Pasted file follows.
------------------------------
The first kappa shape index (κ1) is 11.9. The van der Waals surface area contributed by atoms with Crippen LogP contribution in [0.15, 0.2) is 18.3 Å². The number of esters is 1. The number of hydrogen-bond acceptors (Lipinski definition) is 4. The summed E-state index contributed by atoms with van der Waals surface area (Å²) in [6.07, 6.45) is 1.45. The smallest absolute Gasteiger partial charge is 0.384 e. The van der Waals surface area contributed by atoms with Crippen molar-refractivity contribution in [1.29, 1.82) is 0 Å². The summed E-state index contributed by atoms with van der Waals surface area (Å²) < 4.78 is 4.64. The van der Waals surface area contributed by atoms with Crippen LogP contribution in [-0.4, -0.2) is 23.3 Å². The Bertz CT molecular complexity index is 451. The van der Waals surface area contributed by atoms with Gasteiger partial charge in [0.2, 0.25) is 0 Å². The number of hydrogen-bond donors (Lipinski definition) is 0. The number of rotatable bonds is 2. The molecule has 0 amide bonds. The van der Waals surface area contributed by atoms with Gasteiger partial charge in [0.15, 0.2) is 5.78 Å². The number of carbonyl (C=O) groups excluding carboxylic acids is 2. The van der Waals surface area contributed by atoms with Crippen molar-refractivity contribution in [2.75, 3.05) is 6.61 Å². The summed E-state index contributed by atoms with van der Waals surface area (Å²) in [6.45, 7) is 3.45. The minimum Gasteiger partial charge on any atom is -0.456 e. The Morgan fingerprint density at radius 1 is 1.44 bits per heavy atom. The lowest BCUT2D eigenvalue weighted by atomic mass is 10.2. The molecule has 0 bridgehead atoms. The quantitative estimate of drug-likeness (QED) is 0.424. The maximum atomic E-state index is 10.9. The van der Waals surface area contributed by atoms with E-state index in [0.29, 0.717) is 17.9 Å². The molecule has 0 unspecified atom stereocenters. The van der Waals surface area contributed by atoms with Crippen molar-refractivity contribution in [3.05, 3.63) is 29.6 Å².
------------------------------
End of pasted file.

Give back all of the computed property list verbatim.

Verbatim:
The first kappa shape index (κ1) is 11.9. The van der Waals surface area contributed by atoms with Crippen LogP contribution in [0.15, 0.2) is 18.3 Å². The number of esters is 1. The number of hydrogen-bond acceptors (Lipinski definition) is 4. The summed E-state index contributed by atoms with van der Waals surface area (Å²) in [6.07, 6.45) is 1.45. The smallest absolute Gasteiger partial charge is 0.384 e. The van der Waals surface area contributed by atoms with Crippen molar-refractivity contribution in [1.29, 1.82) is 0 Å². The summed E-state index contributed by atoms with van der Waals surface area (Å²) < 4.78 is 4.64. The van der Waals surface area contributed by atoms with Crippen LogP contribution in [-0.4, -0.2) is 23.3 Å². The Bertz CT molecular complexity index is 451. The van der Waals surface area contributed by atoms with Gasteiger partial charge in [0.2, 0.25) is 0 Å². The number of hydrogen-bond donors (Lipinski definition) is 0. The number of rotatable bonds is 2. The molecule has 0 amide bonds. The van der Waals surface area contributed by atoms with Gasteiger partial charge in [0.15, 0.2) is 5.78 Å². The number of carbonyl (C=O) groups excluding carboxylic acids is 2. The van der Waals surface area contributed by atoms with Crippen molar-refractivity contribution in [2.75, 3.05) is 6.61 Å². The summed E-state index contributed by atoms with van der Waals surface area (Å²) in [6.45, 7) is 3.45. The minimum Gasteiger partial charge on any atom is -0.456 e. The Morgan fingerprint density at radius 1 is 1.44 bits per heavy atom. The lowest BCUT2D eigenvalue weighted by atomic mass is 10.2. The molecule has 0 bridgehead atoms. The quantitative estimate of drug-likeness (QED) is 0.424. The maximum atomic E-state index is 10.9. The van der Waals surface area contributed by atoms with E-state index in [0.29, 0.717) is 17.9 Å². The molecule has 0 unspecified atom stereocenters. The van der Waals surface area contributed by atoms with Crippen molar-refractivity contribution in [3.05, 3.63) is 29.6 Å².